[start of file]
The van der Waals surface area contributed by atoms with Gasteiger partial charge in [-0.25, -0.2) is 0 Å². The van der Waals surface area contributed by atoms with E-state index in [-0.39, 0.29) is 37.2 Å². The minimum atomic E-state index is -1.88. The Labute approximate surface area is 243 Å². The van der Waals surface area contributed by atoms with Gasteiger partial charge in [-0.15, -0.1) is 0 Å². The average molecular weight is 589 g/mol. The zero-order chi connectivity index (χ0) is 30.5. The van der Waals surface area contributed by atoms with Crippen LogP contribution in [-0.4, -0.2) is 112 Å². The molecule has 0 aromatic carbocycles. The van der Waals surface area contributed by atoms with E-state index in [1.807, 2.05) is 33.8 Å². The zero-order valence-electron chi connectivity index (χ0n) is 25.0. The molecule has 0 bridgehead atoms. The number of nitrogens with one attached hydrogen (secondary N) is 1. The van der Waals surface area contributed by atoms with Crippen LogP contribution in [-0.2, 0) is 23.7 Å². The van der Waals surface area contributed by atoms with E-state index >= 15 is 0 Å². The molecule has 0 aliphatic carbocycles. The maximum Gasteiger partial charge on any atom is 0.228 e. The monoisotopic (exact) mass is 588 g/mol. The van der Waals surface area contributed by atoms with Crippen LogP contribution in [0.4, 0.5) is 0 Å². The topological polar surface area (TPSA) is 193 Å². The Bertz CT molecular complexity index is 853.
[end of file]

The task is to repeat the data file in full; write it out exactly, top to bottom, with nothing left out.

The van der Waals surface area contributed by atoms with Gasteiger partial charge in [-0.25, -0.2) is 0 Å². The van der Waals surface area contributed by atoms with E-state index in [-0.39, 0.29) is 37.2 Å². The minimum atomic E-state index is -1.88. The Labute approximate surface area is 243 Å². The van der Waals surface area contributed by atoms with Gasteiger partial charge in [-0.15, -0.1) is 0 Å². The average molecular weight is 589 g/mol. The zero-order chi connectivity index (χ0) is 30.5. The van der Waals surface area contributed by atoms with Crippen LogP contribution in [-0.4, -0.2) is 112 Å². The molecule has 0 aromatic carbocycles. The van der Waals surface area contributed by atoms with E-state index in [1.807, 2.05) is 33.8 Å². The zero-order valence-electron chi connectivity index (χ0n) is 25.0. The molecule has 0 bridgehead atoms. The number of nitrogens with one attached hydrogen (secondary N) is 1. The van der Waals surface area contributed by atoms with Crippen LogP contribution in [-0.2, 0) is 23.7 Å². The van der Waals surface area contributed by atoms with E-state index >= 15 is 0 Å². The molecule has 0 aliphatic carbocycles. The maximum Gasteiger partial charge on any atom is 0.228 e. The monoisotopic (exact) mass is 588 g/mol. The van der Waals surface area contributed by atoms with Crippen LogP contribution in [0.4, 0.5) is 0 Å². The topological polar surface area (TPSA) is 193 Å². The Bertz CT molecular complexity index is 853.